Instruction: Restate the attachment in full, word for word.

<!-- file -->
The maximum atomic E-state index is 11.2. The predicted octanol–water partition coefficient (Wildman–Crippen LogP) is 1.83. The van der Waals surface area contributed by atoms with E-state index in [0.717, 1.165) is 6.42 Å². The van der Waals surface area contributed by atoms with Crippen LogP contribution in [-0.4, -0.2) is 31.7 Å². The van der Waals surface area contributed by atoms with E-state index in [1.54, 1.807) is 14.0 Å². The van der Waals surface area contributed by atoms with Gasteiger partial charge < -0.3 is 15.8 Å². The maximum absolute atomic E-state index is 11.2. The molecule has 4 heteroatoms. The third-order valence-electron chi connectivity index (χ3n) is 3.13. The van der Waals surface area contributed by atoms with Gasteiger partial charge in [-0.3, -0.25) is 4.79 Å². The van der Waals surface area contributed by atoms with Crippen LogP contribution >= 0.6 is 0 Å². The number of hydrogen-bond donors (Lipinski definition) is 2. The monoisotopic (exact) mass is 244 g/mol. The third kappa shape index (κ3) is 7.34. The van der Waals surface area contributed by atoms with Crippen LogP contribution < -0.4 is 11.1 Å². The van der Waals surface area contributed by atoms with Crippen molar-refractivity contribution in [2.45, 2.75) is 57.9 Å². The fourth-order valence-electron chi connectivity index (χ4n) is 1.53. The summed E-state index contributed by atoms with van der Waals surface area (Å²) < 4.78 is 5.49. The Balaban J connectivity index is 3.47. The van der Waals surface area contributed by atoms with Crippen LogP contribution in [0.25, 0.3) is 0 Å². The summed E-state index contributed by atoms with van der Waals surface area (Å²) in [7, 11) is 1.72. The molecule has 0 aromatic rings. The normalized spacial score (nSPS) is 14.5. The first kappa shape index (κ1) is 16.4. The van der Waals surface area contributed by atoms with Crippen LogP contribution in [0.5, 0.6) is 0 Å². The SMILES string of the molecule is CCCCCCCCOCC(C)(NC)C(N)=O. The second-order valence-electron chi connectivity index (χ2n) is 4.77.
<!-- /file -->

The maximum atomic E-state index is 11.2. The predicted octanol–water partition coefficient (Wildman–Crippen LogP) is 1.83. The van der Waals surface area contributed by atoms with E-state index in [0.717, 1.165) is 6.42 Å². The van der Waals surface area contributed by atoms with Crippen LogP contribution in [-0.4, -0.2) is 31.7 Å². The van der Waals surface area contributed by atoms with E-state index in [1.54, 1.807) is 14.0 Å². The van der Waals surface area contributed by atoms with Gasteiger partial charge < -0.3 is 15.8 Å². The maximum absolute atomic E-state index is 11.2. The molecule has 4 heteroatoms. The third-order valence-electron chi connectivity index (χ3n) is 3.13. The van der Waals surface area contributed by atoms with Gasteiger partial charge in [-0.3, -0.25) is 4.79 Å². The van der Waals surface area contributed by atoms with Crippen LogP contribution >= 0.6 is 0 Å². The number of hydrogen-bond donors (Lipinski definition) is 2. The monoisotopic (exact) mass is 244 g/mol. The third kappa shape index (κ3) is 7.34. The van der Waals surface area contributed by atoms with Crippen LogP contribution < -0.4 is 11.1 Å². The van der Waals surface area contributed by atoms with Crippen molar-refractivity contribution in [2.45, 2.75) is 57.9 Å². The fourth-order valence-electron chi connectivity index (χ4n) is 1.53. The summed E-state index contributed by atoms with van der Waals surface area (Å²) < 4.78 is 5.49. The Balaban J connectivity index is 3.47. The van der Waals surface area contributed by atoms with Crippen LogP contribution in [0.25, 0.3) is 0 Å². The summed E-state index contributed by atoms with van der Waals surface area (Å²) in [7, 11) is 1.72. The molecule has 0 aromatic rings. The normalized spacial score (nSPS) is 14.5. The first kappa shape index (κ1) is 16.4. The van der Waals surface area contributed by atoms with Crippen LogP contribution in [0.5, 0.6) is 0 Å². The SMILES string of the molecule is CCCCCCCCOCC(C)(NC)C(N)=O. The second-order valence-electron chi connectivity index (χ2n) is 4.77.